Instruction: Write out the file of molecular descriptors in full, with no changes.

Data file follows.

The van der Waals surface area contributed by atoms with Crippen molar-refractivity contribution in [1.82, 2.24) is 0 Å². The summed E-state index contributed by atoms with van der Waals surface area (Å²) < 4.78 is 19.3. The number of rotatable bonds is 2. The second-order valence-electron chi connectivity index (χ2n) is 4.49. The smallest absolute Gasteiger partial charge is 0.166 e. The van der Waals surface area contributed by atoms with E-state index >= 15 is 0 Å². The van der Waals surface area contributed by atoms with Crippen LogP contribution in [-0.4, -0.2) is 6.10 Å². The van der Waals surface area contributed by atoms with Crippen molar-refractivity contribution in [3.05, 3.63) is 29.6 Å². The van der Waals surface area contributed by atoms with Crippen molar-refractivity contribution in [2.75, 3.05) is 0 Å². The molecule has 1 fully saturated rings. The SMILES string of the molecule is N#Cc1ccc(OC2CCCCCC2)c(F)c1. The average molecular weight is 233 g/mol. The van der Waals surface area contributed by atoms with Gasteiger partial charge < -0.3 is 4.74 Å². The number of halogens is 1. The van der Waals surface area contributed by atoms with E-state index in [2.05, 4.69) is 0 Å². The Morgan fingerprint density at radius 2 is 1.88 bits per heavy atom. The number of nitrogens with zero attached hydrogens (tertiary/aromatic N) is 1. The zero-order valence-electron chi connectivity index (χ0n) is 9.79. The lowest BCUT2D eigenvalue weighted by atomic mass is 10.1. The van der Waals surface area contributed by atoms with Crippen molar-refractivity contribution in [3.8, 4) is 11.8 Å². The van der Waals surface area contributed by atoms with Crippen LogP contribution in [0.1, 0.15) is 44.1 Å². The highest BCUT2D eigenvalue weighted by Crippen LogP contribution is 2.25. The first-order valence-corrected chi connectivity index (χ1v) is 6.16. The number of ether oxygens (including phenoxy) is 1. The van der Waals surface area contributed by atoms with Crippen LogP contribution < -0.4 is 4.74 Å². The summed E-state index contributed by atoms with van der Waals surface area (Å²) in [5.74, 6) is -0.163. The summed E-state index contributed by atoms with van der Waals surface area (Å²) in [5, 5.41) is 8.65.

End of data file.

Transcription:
The van der Waals surface area contributed by atoms with Crippen molar-refractivity contribution in [1.82, 2.24) is 0 Å². The summed E-state index contributed by atoms with van der Waals surface area (Å²) < 4.78 is 19.3. The number of rotatable bonds is 2. The second-order valence-electron chi connectivity index (χ2n) is 4.49. The smallest absolute Gasteiger partial charge is 0.166 e. The van der Waals surface area contributed by atoms with E-state index >= 15 is 0 Å². The van der Waals surface area contributed by atoms with Crippen LogP contribution in [-0.4, -0.2) is 6.10 Å². The van der Waals surface area contributed by atoms with Crippen molar-refractivity contribution in [3.05, 3.63) is 29.6 Å². The van der Waals surface area contributed by atoms with Crippen molar-refractivity contribution in [2.75, 3.05) is 0 Å². The molecule has 1 fully saturated rings. The SMILES string of the molecule is N#Cc1ccc(OC2CCCCCC2)c(F)c1. The average molecular weight is 233 g/mol. The van der Waals surface area contributed by atoms with Gasteiger partial charge < -0.3 is 4.74 Å². The number of halogens is 1. The van der Waals surface area contributed by atoms with E-state index in [2.05, 4.69) is 0 Å². The Morgan fingerprint density at radius 2 is 1.88 bits per heavy atom. The number of nitrogens with zero attached hydrogens (tertiary/aromatic N) is 1. The zero-order valence-electron chi connectivity index (χ0n) is 9.79. The lowest BCUT2D eigenvalue weighted by atomic mass is 10.1. The van der Waals surface area contributed by atoms with Crippen molar-refractivity contribution in [3.8, 4) is 11.8 Å². The van der Waals surface area contributed by atoms with Crippen LogP contribution in [0.1, 0.15) is 44.1 Å². The highest BCUT2D eigenvalue weighted by Crippen LogP contribution is 2.25. The first-order valence-corrected chi connectivity index (χ1v) is 6.16. The number of ether oxygens (including phenoxy) is 1. The van der Waals surface area contributed by atoms with Crippen LogP contribution < -0.4 is 4.74 Å². The summed E-state index contributed by atoms with van der Waals surface area (Å²) in [5.74, 6) is -0.163. The summed E-state index contributed by atoms with van der Waals surface area (Å²) in [5, 5.41) is 8.65.